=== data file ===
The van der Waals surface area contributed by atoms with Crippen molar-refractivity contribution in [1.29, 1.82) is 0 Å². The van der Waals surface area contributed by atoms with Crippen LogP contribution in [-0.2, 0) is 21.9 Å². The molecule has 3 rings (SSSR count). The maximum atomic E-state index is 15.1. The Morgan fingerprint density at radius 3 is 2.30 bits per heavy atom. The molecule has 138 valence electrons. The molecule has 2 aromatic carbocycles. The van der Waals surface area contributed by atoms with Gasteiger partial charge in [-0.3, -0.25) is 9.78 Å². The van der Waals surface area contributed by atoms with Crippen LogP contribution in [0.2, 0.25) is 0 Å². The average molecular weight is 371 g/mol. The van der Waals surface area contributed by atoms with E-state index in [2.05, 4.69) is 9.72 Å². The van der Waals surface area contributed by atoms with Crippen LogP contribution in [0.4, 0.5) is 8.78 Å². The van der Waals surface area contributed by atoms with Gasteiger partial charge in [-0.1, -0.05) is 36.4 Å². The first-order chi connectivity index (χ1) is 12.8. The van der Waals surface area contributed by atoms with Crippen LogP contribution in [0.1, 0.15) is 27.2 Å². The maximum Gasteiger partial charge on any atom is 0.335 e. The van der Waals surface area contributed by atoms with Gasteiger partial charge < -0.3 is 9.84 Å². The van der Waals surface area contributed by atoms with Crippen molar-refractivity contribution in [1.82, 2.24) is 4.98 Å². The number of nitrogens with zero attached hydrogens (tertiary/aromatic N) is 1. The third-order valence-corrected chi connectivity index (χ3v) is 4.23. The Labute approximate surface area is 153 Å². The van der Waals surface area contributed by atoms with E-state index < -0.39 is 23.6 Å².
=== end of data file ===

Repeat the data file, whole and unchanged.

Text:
The van der Waals surface area contributed by atoms with Crippen molar-refractivity contribution in [1.29, 1.82) is 0 Å². The van der Waals surface area contributed by atoms with Crippen LogP contribution in [-0.2, 0) is 21.9 Å². The molecule has 3 rings (SSSR count). The maximum atomic E-state index is 15.1. The Morgan fingerprint density at radius 3 is 2.30 bits per heavy atom. The molecule has 138 valence electrons. The molecule has 2 aromatic carbocycles. The van der Waals surface area contributed by atoms with Gasteiger partial charge in [-0.3, -0.25) is 9.78 Å². The van der Waals surface area contributed by atoms with Crippen LogP contribution in [0.2, 0.25) is 0 Å². The average molecular weight is 371 g/mol. The van der Waals surface area contributed by atoms with E-state index in [2.05, 4.69) is 9.72 Å². The van der Waals surface area contributed by atoms with Crippen LogP contribution in [0.4, 0.5) is 8.78 Å². The van der Waals surface area contributed by atoms with Gasteiger partial charge in [-0.1, -0.05) is 36.4 Å². The first-order chi connectivity index (χ1) is 12.8. The van der Waals surface area contributed by atoms with Crippen LogP contribution in [0.1, 0.15) is 27.2 Å². The maximum Gasteiger partial charge on any atom is 0.335 e. The van der Waals surface area contributed by atoms with Gasteiger partial charge < -0.3 is 9.84 Å². The van der Waals surface area contributed by atoms with Crippen molar-refractivity contribution in [1.82, 2.24) is 4.98 Å². The number of nitrogens with zero attached hydrogens (tertiary/aromatic N) is 1. The third-order valence-corrected chi connectivity index (χ3v) is 4.23. The Labute approximate surface area is 153 Å². The van der Waals surface area contributed by atoms with E-state index < -0.39 is 23.6 Å².